Friday, April 16, 2004 Page 11 By SSG Patrick Cloward Whats the difference between the Joint Task Force Guantanamo (GTMO) opera tions department (J-3) and the character of Franck Eggelhof fer, the difficult-to-understand wedding planner in the movie Father of the Bride ? J-3 doesnt have a funny accent. Oh, and they dont do weddings. In an organization of more than 2000 military and civilian personnel all working to accomplish the mission, J-3 is considered the hub of what keeps the machine rolling. Were everything, said MSG Mark A Flury, J-3 opera tions NCOIC from the 1776 th Military Police Company. Theres a lot of late nights here. A lot of people will look at us and say, What do those guys do? Theres a lot of coordination through this office. Some of the missions J-3 coordinates include detainee operations, live-fire exercises and training for units that need to work together. Theyre also responsible for initiating many of the new programs recently introduced to Guantanamo Bay. There is a constant change-over of personnel and units, said LTC Steven West phal, J-3 Director of Opera tions. So the JTF is constantly training new units to accomplish their mission. Its one of our biggest chal lenges. As soon as they get good at it theyre gone. Among some of the train ing courses hosted by J-3 is the Primary Leadership Development Course (PLDC), Battle Staff Training, the com mand and control personal computer course and assis tance with Joint Detention Operations for the 31 E Cor rections Officer course. You sometimes have to take the position where you have to reinvent the wheel, said Flury. There were train ing items that werent done before we arrived, such as PLDC and Battle Staff. We even constructed a land navi gation course here. Our chal lenge was to do it on time and successfully. Besides on-site training and an improvement in predeployment training, the J-3 is beginning to focus on the changeover from rotation four to rotation five. One of the big things is the rotation, said Flury We are working to leave on time, smoothly and without any bumps or bruises. Its all facil itated through this office. The unit rotation was the biggest challenge, said West phal. Were working to coor dinate an overseas move to GTMO so that its a seamless transition. He said that this GTMO 5 rotation is the best thats ever organized. Theyre able to identify units that needed replacement and establish training at the mobilization stations for military police and the infantry. Theyve also refined the training regimen at Fort Dix and had military intelligence instructors to assist in training for new arrivals. We have staff and leaders training here to go back to the mobilization sta tion to better prepare people, said Westphal. It gave me a better appreciation for dealing with Guard and Reserve com ponents and other service components. It also made me understand what kind of dis ruption it is in the reserves lives to come and support their country. They have to make modifications to support their country. That means leaving old jobs and a struggle with their new finances. Coordinat ing those kind of moves affect that. Say we want to delay them? That can have second ary repercussions. We get a lot of input from other sections, said Navy Lt. Joel Parker, Plans officer for J-3 plans section, whose office is responsible for sub mitting the finished plan for presentation before executing it. Communication and talk ing to the right person from the different sections and get ting everyone together is a priority. The challenge is to get the J-1 through the J-4 to understand the importance of submitting their information to the plan. Were all different branches, all bringing differ ent levels of expertise, said LTC John Sullivan, plans OIC. We have people who special ize in training, logistics and operations. We bring the meld ing of the JTF to the other groups. This place is constantly buzzing and booming and we still do other things like: go to the range to qualify, ruckmarch and do PT, said Flury. We still run by the guidance of the general and make sure his guidance is followed, but I feel a sense of accomplish ment doing it. JTF operations makes it all happen for troopers Photo by SSG Patrick Cloward LTC Steven Westphal, J3 Director of Operations organizes the arrival of the GTMO 5 Rotation, which he says will be one of the biggest challenges for him while he's here.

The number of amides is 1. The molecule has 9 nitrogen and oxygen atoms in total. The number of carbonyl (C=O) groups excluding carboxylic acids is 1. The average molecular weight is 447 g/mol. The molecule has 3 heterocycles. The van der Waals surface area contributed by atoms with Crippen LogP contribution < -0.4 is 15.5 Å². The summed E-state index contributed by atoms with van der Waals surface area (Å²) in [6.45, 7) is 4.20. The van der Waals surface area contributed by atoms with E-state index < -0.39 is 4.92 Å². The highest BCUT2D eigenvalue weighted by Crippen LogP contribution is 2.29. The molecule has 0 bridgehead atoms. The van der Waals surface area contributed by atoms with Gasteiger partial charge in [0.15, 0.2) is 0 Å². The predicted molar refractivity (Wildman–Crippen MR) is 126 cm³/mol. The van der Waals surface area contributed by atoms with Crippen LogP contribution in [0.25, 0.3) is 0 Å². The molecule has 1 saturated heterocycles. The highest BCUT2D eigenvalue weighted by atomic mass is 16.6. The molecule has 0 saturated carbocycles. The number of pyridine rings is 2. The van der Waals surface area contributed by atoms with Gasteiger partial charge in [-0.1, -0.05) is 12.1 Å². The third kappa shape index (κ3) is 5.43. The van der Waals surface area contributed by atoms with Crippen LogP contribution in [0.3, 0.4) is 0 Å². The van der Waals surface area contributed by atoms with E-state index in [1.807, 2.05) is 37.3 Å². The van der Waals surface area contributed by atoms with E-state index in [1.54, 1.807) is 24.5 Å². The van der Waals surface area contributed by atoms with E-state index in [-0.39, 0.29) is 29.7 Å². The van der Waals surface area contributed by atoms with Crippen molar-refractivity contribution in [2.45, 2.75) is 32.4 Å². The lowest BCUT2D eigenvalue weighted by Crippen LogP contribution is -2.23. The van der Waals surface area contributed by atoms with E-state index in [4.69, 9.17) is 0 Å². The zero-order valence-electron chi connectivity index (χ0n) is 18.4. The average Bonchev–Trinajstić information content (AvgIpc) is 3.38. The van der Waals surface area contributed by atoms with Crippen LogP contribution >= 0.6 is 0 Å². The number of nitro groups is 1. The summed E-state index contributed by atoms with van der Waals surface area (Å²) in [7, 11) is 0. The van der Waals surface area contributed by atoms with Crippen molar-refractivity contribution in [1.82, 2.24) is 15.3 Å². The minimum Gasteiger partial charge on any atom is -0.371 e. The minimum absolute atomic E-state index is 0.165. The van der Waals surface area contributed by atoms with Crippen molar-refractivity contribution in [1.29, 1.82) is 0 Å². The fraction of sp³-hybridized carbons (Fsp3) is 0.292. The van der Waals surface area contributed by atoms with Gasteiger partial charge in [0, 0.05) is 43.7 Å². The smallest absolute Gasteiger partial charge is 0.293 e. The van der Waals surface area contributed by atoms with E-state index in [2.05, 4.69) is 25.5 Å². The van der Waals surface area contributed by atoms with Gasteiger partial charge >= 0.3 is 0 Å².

Friday, April 16, 2004 Page 12 15 Minutes of Fame... With Petty Officer Second Class Kevin Tidwell, J-3 By SPC Katherine L. Collins Petty Officer Second Class Kevin Tid well discovered the Navy as an opportunity to do more than just pay for college. He has enjoyed his nine years of service as a photographer for the great hands-on expe rience it provides, as well as the exposure to different cultures and the many sea sto ries he can swap with his grandfather. Q: What inspired you to join the mil itary? A: Seeking assistance to finish pursuing an education in photography and videogra phy, I looked to the military for help. It seemed to be a great way to finish my edu cation and to gain some hands-on experi ence too. The Navy seemed to be a good choice, because I had family who was prior Navy and it seemed a great opportunity to see the world and experience new cultures. Q: How many years and in what assignments have you served? A: Ive served in the Navy for nine years all as a photographer. My prior duty locations were the USS John C Sten nis, where I served as a flight deck photog rapher, and the Fleet Imaging Command, where I worked in a photo-printing lab. Q: Where have you deployed? A: I toured the world on the Stennis and traveled to the Persian Gulf. Q: What do you recall as your best military experience? A: The ability to travel the world, visit ing new places and meeting new people. Q: How has your military service impacted and molded you as a sailor and person? A: The people I serve with in the mili tary have taught me a lot about being a photographer and just serving in the mili tary in general. Ive also been able to achieve goals, such as earning an associ ates degree in graphic design Q: In what ways has your family sup ported you in your military service? A: My family has always supported my military career. My grandfather and uncle are prior Navy servicemen. So my family was familiar with the military when I joined. Its also a benefit to have family that has served so you can share your expe riences. Whenever my grandfather and I meet up again we swap sea stories. Also, when I had made the choice to leave the military after serving four years, my fam ily encouraged me to stay in, and Ive never regretted it. They are proud of what I do, and that keeps me going. Q: What is your mission with JTF and employment back home? A: I came to Guantanamo from combat camera in Norfolk, Va., where I serve on active duty. Q: What do you enjoy most about your job in the military? A: The ability to see and experience many different aspects of the Navy and other branches of the military. Q: What has been your greatest chal lenge in Guantanamo? A: Being this is my first deployment with combat camera, I was really unsure of the type of work I would do here and what was expected of me. I had to learn those expectations and step up to meet them. This has been a learning experience both professionally and personally. Q: What personal strengths do you find benefit you most in this deployment? A: The ability to work well with others and to always be there to help others in need. Q: What do you do to relax at home and on deployment? A: I work out often. One day I decided I wasnt in very good shape and set out to improve my fitness level. Ive been running and biking ever since, working my way up to competing in marathons. Here I do the spinning class twice a week and run two to three times each week. Ive gotten hooked on exercise. I find it to be a great source of accomplishment and a euphoric high. Q: What goals have you set for your self while here? A: To pay off some of my bills, to become more physically active and to learn as much as I can about my job. Q: What has been most rewarding about this mission? A: I am grateful to have met the people I have become friends with, particularly for all they have taught me professionally and personally. Q: Looking back on your overall mil itary experience, what makes you most proud to serve? A: Im proud to be an American and serve in the military to defend freedom. Q: What are your plans for when you return home? A: When I get home I plan to see friends and run in the Rock and Roll Marathon. This will be my fourth marathon. Longterm, Ill likely stay in the Navy to com plete a full 20 years. I hope to be stationed overseas on a shore assignment at some point during it. When I do decide to end my active service, I would like to pursue one of two career fields filmmaking or art ther apy with young children. I also hope to compete in an Iron Man race, working my way towards it by doing small triathlons. Photo by SPC Katherine L. Collins Petty Officer Second Class Kevin Tidwell serves with JTF in combat camera.